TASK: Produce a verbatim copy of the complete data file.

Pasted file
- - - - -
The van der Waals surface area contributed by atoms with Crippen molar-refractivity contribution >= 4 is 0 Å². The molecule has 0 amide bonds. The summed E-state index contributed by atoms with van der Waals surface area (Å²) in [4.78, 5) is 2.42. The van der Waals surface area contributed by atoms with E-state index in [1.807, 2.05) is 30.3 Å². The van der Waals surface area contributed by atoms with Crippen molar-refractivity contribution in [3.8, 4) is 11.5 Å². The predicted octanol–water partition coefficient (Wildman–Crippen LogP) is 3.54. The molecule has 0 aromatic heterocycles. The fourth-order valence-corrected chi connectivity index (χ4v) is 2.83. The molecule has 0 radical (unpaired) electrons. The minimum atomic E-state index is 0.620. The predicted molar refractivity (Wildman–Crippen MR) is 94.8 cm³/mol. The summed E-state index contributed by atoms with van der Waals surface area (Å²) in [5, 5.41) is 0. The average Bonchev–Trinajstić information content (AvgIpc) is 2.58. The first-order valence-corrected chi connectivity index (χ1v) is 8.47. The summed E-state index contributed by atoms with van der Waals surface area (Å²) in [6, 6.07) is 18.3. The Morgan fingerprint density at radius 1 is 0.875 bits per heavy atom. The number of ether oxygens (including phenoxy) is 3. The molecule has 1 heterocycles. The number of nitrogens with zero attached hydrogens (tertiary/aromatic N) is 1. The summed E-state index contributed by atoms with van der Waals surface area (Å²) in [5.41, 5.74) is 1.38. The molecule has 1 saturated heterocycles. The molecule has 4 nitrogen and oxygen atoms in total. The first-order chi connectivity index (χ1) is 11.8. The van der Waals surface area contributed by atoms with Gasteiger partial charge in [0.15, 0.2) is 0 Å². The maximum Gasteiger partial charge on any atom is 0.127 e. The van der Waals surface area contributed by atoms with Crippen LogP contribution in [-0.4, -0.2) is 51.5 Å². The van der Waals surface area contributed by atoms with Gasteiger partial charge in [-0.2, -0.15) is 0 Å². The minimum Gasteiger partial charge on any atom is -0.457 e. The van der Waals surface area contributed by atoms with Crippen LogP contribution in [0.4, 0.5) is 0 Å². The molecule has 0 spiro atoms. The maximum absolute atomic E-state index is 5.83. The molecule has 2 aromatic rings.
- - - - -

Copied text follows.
The van der Waals surface area contributed by atoms with Crippen molar-refractivity contribution >= 4 is 0 Å². The molecule has 0 amide bonds. The summed E-state index contributed by atoms with van der Waals surface area (Å²) in [4.78, 5) is 2.42. The van der Waals surface area contributed by atoms with E-state index in [1.807, 2.05) is 30.3 Å². The van der Waals surface area contributed by atoms with Crippen molar-refractivity contribution in [3.8, 4) is 11.5 Å². The predicted octanol–water partition coefficient (Wildman–Crippen LogP) is 3.54. The molecule has 0 aromatic heterocycles. The fourth-order valence-corrected chi connectivity index (χ4v) is 2.83. The molecule has 0 radical (unpaired) electrons. The minimum atomic E-state index is 0.620. The predicted molar refractivity (Wildman–Crippen MR) is 94.8 cm³/mol. The summed E-state index contributed by atoms with van der Waals surface area (Å²) in [5, 5.41) is 0. The average Bonchev–Trinajstić information content (AvgIpc) is 2.58. The first-order valence-corrected chi connectivity index (χ1v) is 8.47. The summed E-state index contributed by atoms with van der Waals surface area (Å²) in [6, 6.07) is 18.3. The Morgan fingerprint density at radius 1 is 0.875 bits per heavy atom. The number of ether oxygens (including phenoxy) is 3. The molecule has 1 heterocycles. The number of nitrogens with zero attached hydrogens (tertiary/aromatic N) is 1. The summed E-state index contributed by atoms with van der Waals surface area (Å²) in [5.41, 5.74) is 1.38. The molecule has 1 saturated heterocycles. The molecule has 4 nitrogen and oxygen atoms in total. The first-order chi connectivity index (χ1) is 11.8. The van der Waals surface area contributed by atoms with Gasteiger partial charge in [0.15, 0.2) is 0 Å². The maximum Gasteiger partial charge on any atom is 0.127 e. The van der Waals surface area contributed by atoms with Crippen LogP contribution in [-0.4, -0.2) is 51.5 Å². The van der Waals surface area contributed by atoms with Gasteiger partial charge in [-0.2, -0.15) is 0 Å². The minimum Gasteiger partial charge on any atom is -0.457 e. The van der Waals surface area contributed by atoms with Crippen LogP contribution in [0.4, 0.5) is 0 Å². The molecule has 0 spiro atoms. The maximum absolute atomic E-state index is 5.83. The molecule has 2 aromatic rings.